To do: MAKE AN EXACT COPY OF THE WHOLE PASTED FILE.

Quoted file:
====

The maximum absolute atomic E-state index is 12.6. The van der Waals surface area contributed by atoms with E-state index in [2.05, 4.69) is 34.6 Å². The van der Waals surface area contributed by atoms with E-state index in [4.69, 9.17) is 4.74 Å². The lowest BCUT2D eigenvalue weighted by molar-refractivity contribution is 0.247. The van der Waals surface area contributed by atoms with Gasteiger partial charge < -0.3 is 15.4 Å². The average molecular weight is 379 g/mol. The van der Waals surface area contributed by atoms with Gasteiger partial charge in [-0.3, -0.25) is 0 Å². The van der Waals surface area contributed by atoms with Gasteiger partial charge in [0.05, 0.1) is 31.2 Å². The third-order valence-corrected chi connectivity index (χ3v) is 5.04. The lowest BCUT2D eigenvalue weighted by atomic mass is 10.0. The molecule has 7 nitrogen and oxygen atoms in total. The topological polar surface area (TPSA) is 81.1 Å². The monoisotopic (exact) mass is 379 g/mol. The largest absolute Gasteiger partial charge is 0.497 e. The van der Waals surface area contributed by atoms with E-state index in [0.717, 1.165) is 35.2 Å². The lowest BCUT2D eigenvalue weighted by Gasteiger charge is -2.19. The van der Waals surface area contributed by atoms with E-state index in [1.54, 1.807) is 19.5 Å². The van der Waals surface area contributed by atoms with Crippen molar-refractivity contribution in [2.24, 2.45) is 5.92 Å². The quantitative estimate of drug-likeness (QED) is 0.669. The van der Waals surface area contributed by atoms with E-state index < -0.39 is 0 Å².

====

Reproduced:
The maximum absolute atomic E-state index is 12.6. The van der Waals surface area contributed by atoms with E-state index in [2.05, 4.69) is 34.6 Å². The van der Waals surface area contributed by atoms with E-state index in [4.69, 9.17) is 4.74 Å². The lowest BCUT2D eigenvalue weighted by molar-refractivity contribution is 0.247. The van der Waals surface area contributed by atoms with Gasteiger partial charge < -0.3 is 15.4 Å². The average molecular weight is 379 g/mol. The van der Waals surface area contributed by atoms with Gasteiger partial charge in [-0.3, -0.25) is 0 Å². The van der Waals surface area contributed by atoms with Gasteiger partial charge in [0.05, 0.1) is 31.2 Å². The third-order valence-corrected chi connectivity index (χ3v) is 5.04. The lowest BCUT2D eigenvalue weighted by atomic mass is 10.0. The molecule has 7 nitrogen and oxygen atoms in total. The topological polar surface area (TPSA) is 81.1 Å². The monoisotopic (exact) mass is 379 g/mol. The largest absolute Gasteiger partial charge is 0.497 e. The van der Waals surface area contributed by atoms with E-state index in [0.717, 1.165) is 35.2 Å². The lowest BCUT2D eigenvalue weighted by Gasteiger charge is -2.19. The van der Waals surface area contributed by atoms with E-state index in [1.54, 1.807) is 19.5 Å². The van der Waals surface area contributed by atoms with Crippen molar-refractivity contribution in [2.24, 2.45) is 5.92 Å². The quantitative estimate of drug-likeness (QED) is 0.669. The van der Waals surface area contributed by atoms with E-state index < -0.39 is 0 Å².